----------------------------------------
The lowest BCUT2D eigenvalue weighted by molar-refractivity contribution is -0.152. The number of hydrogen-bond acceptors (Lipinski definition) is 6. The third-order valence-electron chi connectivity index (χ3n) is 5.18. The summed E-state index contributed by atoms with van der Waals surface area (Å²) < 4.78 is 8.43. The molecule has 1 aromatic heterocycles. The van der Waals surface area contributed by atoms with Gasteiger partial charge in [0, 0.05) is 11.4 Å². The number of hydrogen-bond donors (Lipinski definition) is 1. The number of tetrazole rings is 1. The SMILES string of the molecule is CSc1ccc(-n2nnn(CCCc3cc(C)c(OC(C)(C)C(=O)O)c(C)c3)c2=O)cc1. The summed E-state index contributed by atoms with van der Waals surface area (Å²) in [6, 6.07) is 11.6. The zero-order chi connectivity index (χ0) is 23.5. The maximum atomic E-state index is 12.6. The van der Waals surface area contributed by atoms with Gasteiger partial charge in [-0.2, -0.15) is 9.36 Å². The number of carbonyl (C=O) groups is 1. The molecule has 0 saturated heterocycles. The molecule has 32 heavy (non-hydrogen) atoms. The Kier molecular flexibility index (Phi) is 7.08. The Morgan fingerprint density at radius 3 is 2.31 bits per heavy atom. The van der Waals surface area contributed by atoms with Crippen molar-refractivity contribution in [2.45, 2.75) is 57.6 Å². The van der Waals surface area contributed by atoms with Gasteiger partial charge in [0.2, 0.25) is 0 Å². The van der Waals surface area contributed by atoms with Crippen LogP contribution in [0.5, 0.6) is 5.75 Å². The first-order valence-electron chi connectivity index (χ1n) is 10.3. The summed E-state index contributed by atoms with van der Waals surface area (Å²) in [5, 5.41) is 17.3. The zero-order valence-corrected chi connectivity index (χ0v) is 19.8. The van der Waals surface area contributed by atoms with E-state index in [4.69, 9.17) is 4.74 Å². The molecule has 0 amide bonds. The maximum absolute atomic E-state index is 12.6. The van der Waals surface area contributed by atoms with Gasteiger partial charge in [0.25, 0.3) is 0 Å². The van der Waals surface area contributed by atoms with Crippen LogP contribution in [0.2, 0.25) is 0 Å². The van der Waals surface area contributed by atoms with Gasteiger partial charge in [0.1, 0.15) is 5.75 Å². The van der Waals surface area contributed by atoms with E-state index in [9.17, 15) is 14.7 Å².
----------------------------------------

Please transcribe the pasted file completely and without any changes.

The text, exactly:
The lowest BCUT2D eigenvalue weighted by molar-refractivity contribution is -0.152. The number of hydrogen-bond acceptors (Lipinski definition) is 6. The third-order valence-electron chi connectivity index (χ3n) is 5.18. The summed E-state index contributed by atoms with van der Waals surface area (Å²) < 4.78 is 8.43. The molecule has 1 aromatic heterocycles. The van der Waals surface area contributed by atoms with Gasteiger partial charge in [0, 0.05) is 11.4 Å². The number of hydrogen-bond donors (Lipinski definition) is 1. The number of tetrazole rings is 1. The SMILES string of the molecule is CSc1ccc(-n2nnn(CCCc3cc(C)c(OC(C)(C)C(=O)O)c(C)c3)c2=O)cc1. The summed E-state index contributed by atoms with van der Waals surface area (Å²) in [6, 6.07) is 11.6. The zero-order chi connectivity index (χ0) is 23.5. The maximum atomic E-state index is 12.6. The van der Waals surface area contributed by atoms with Gasteiger partial charge in [-0.2, -0.15) is 9.36 Å². The number of carbonyl (C=O) groups is 1. The molecule has 0 saturated heterocycles. The molecule has 32 heavy (non-hydrogen) atoms. The Kier molecular flexibility index (Phi) is 7.08. The Morgan fingerprint density at radius 3 is 2.31 bits per heavy atom. The van der Waals surface area contributed by atoms with Crippen molar-refractivity contribution in [2.45, 2.75) is 57.6 Å². The van der Waals surface area contributed by atoms with Gasteiger partial charge in [0.2, 0.25) is 0 Å². The van der Waals surface area contributed by atoms with Crippen LogP contribution in [0.5, 0.6) is 5.75 Å². The first-order valence-electron chi connectivity index (χ1n) is 10.3. The summed E-state index contributed by atoms with van der Waals surface area (Å²) in [5, 5.41) is 17.3. The zero-order valence-corrected chi connectivity index (χ0v) is 19.8. The van der Waals surface area contributed by atoms with E-state index in [4.69, 9.17) is 4.74 Å². The molecule has 0 amide bonds. The maximum absolute atomic E-state index is 12.6. The van der Waals surface area contributed by atoms with Gasteiger partial charge in [0.25, 0.3) is 0 Å². The van der Waals surface area contributed by atoms with Crippen LogP contribution in [0.2, 0.25) is 0 Å². The van der Waals surface area contributed by atoms with Gasteiger partial charge in [0.1, 0.15) is 5.75 Å². The van der Waals surface area contributed by atoms with E-state index in [9.17, 15) is 14.7 Å².